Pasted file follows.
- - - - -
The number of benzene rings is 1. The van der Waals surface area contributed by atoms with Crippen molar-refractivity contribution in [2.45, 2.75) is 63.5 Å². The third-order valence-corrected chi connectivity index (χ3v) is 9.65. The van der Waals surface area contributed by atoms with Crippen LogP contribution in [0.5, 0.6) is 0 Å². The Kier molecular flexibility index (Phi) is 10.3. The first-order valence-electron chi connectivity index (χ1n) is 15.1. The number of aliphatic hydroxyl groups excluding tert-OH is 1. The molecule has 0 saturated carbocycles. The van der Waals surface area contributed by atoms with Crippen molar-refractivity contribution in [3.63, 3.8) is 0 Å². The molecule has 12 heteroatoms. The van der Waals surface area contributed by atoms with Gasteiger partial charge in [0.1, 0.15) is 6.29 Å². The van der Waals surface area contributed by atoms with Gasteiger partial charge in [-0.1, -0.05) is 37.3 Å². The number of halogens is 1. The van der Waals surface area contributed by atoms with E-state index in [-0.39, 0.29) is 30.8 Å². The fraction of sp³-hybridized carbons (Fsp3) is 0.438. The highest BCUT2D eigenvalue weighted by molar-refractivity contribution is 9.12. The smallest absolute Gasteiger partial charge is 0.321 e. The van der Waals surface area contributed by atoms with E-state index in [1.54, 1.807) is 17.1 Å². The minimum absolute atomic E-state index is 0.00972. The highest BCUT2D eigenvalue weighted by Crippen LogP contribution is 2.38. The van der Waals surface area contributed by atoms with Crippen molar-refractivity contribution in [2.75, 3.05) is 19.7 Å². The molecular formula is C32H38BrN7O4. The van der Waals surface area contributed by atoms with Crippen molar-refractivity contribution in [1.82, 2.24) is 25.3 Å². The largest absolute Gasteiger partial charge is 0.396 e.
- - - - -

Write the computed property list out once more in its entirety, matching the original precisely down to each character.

The number of benzene rings is 1. The van der Waals surface area contributed by atoms with Crippen molar-refractivity contribution in [2.45, 2.75) is 63.5 Å². The third-order valence-corrected chi connectivity index (χ3v) is 9.65. The van der Waals surface area contributed by atoms with Crippen LogP contribution in [0.5, 0.6) is 0 Å². The Kier molecular flexibility index (Phi) is 10.3. The first-order valence-electron chi connectivity index (χ1n) is 15.1. The number of aliphatic hydroxyl groups excluding tert-OH is 1. The molecule has 0 saturated carbocycles. The van der Waals surface area contributed by atoms with Crippen molar-refractivity contribution in [3.63, 3.8) is 0 Å². The molecule has 12 heteroatoms. The van der Waals surface area contributed by atoms with Gasteiger partial charge in [0.1, 0.15) is 6.29 Å². The van der Waals surface area contributed by atoms with Gasteiger partial charge in [-0.1, -0.05) is 37.3 Å². The number of halogens is 1. The van der Waals surface area contributed by atoms with E-state index in [-0.39, 0.29) is 30.8 Å². The fraction of sp³-hybridized carbons (Fsp3) is 0.438. The highest BCUT2D eigenvalue weighted by molar-refractivity contribution is 9.12. The smallest absolute Gasteiger partial charge is 0.321 e. The van der Waals surface area contributed by atoms with E-state index in [1.54, 1.807) is 17.1 Å². The minimum absolute atomic E-state index is 0.00972. The highest BCUT2D eigenvalue weighted by Crippen LogP contribution is 2.38. The van der Waals surface area contributed by atoms with Crippen molar-refractivity contribution in [2.75, 3.05) is 19.7 Å². The molecular formula is C32H38BrN7O4. The van der Waals surface area contributed by atoms with Crippen molar-refractivity contribution in [1.82, 2.24) is 25.3 Å². The largest absolute Gasteiger partial charge is 0.396 e.